This remarkable chronicle of New York City's Jewish families during the years of the Great Depression describes a defining moment in American Jewish history. Beth S. Wenger tells the story of a generation of immigrants and their children as they faced an uncertain future in America. Challenging the standard narrative of American Jewish upward mobility, Wenger shows that Jews of the era not only worried about financial stability and their security as a minority group, but also questioned the usefulness of their educational endeavors and the ability of their communal institutions to survive. Wenger uncovers the widespread changes throughout the Jewish community that enabled it to emerge from the turmoil of this period and become a thriving middle-class ethnic group in the post-World War II era. Responses to the Great Depression set in motion new forms of Jewish adaptation and acculturation in the United States. Jewish families pooled their resources, says Wenger. Children remained in their parents' homes to pursue education when jobs were scarce and postponed marriage and childbearing. Jewish neighborhoods nurtured a sense of Jewish community and provided support networks for working-class families. Although the New Deal and the welfare state transformed ethnic politics, Jewish political culture remained intact and actually facilitated Jewish entry into the new Democratic coalition. Jewish leaders preserved private Jewish philanthropy in New Deal America by redesigning it as a vehicle to strengthen ethnic culture and commitment. In struggling Depression-era synagogues, Jewish leaders consciously addressed social, economic, and political needs and expanded secular and cultural activities. The changes inaugurated during the Great Depression decisively shaped the character of American Jewish life in the twentieth century.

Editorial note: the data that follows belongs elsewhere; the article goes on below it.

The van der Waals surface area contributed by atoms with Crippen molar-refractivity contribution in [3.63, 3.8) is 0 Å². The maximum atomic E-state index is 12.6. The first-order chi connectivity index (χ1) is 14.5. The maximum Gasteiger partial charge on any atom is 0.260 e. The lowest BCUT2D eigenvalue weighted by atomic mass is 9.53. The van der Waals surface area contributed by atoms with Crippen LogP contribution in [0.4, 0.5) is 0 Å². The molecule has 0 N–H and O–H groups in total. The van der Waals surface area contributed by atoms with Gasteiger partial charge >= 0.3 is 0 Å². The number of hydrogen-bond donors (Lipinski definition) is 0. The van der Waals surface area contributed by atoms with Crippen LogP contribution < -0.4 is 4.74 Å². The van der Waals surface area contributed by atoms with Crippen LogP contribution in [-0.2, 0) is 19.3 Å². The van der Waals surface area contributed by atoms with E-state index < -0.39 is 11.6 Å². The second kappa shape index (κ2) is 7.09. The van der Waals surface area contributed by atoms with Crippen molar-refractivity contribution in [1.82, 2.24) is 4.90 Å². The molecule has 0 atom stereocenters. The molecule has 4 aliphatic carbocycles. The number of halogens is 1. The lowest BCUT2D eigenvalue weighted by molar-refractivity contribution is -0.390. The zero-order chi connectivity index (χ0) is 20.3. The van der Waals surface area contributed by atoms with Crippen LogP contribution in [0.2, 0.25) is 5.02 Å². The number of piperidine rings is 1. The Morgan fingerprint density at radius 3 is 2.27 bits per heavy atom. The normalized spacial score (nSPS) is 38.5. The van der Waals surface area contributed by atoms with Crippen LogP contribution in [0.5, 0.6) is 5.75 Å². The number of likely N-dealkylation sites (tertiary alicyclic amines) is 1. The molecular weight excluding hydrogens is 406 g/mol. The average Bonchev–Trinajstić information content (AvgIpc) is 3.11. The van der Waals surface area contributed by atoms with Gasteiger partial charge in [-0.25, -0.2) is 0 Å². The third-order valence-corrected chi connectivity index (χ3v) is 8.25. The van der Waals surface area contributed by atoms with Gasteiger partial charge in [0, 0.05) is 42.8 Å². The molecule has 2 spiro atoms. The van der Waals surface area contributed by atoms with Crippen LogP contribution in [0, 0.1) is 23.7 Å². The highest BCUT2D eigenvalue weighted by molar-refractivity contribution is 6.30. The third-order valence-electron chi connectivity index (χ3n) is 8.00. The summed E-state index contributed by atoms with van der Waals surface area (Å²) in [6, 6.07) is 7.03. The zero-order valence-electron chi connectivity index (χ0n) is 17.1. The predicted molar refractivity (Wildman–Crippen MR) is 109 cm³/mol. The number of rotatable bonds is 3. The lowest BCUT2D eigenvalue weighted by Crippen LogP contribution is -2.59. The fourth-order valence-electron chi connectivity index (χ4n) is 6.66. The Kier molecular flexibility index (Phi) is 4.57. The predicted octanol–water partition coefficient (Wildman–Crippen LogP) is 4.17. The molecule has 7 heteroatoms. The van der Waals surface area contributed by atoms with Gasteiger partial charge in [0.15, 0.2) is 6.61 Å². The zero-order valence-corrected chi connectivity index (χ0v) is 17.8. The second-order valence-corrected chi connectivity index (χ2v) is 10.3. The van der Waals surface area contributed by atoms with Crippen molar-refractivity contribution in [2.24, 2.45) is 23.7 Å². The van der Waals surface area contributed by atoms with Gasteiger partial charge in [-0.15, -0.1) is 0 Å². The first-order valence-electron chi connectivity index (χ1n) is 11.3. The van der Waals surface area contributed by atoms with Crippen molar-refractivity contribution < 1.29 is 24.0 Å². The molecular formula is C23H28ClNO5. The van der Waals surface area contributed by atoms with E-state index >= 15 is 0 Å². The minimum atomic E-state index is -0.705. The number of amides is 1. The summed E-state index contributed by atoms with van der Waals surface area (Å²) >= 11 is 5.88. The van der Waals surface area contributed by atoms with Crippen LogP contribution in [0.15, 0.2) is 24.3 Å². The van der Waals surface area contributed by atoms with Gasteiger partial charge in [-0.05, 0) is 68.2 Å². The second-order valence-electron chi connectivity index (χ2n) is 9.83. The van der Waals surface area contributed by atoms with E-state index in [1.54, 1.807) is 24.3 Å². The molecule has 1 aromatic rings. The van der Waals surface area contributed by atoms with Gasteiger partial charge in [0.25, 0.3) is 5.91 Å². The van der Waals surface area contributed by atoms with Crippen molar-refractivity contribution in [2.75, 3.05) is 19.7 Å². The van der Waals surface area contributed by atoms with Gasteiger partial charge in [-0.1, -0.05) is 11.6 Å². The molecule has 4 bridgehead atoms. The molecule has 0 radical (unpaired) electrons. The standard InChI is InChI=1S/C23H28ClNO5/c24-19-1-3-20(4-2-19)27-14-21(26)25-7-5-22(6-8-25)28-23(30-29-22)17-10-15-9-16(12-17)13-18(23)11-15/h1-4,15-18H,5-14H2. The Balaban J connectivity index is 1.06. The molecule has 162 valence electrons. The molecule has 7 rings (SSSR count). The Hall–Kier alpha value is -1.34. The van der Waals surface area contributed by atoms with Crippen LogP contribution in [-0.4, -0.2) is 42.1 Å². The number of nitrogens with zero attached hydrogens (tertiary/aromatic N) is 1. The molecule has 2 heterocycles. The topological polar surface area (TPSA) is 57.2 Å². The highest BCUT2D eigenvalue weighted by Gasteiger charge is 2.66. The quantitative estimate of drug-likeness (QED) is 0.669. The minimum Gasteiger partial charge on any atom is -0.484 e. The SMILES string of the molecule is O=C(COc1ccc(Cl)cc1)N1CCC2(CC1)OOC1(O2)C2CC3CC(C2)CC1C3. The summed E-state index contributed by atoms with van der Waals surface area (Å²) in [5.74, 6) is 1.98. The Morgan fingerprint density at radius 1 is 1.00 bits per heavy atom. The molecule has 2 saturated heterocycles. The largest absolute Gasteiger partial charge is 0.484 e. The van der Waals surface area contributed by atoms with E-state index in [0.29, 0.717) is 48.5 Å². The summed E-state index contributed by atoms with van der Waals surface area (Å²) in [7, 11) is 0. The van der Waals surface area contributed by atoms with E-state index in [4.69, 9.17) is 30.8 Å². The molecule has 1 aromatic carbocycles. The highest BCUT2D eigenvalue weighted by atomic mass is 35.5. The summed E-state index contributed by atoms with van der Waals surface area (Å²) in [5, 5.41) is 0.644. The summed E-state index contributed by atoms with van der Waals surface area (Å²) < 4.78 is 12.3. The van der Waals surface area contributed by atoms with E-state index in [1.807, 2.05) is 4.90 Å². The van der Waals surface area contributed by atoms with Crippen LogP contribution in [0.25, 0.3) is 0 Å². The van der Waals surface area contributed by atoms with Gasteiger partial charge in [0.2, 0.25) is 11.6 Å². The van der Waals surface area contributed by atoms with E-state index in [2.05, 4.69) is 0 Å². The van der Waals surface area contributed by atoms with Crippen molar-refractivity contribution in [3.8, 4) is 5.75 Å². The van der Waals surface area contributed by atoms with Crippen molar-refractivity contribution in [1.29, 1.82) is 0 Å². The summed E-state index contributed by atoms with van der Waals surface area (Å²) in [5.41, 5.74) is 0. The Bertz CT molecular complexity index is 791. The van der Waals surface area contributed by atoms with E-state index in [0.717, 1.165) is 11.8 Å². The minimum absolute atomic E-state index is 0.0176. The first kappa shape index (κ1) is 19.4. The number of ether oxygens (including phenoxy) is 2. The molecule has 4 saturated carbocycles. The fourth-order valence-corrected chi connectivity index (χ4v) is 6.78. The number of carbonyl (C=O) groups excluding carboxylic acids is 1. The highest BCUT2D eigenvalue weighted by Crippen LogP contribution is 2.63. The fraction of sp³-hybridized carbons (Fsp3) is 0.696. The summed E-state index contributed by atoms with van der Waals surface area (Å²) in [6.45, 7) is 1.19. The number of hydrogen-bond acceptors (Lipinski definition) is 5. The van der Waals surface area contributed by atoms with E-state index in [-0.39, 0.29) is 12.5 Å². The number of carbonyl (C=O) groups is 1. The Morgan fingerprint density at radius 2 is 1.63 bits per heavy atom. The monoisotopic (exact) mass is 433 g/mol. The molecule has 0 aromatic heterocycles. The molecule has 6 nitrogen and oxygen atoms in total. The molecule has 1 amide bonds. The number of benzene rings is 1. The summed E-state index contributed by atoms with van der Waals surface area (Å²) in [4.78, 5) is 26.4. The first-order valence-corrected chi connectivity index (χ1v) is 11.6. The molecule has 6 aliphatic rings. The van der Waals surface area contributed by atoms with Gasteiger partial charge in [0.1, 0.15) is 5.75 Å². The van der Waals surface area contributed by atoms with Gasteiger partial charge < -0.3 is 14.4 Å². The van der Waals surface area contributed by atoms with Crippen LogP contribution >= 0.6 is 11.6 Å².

New York Jews and the Great Depression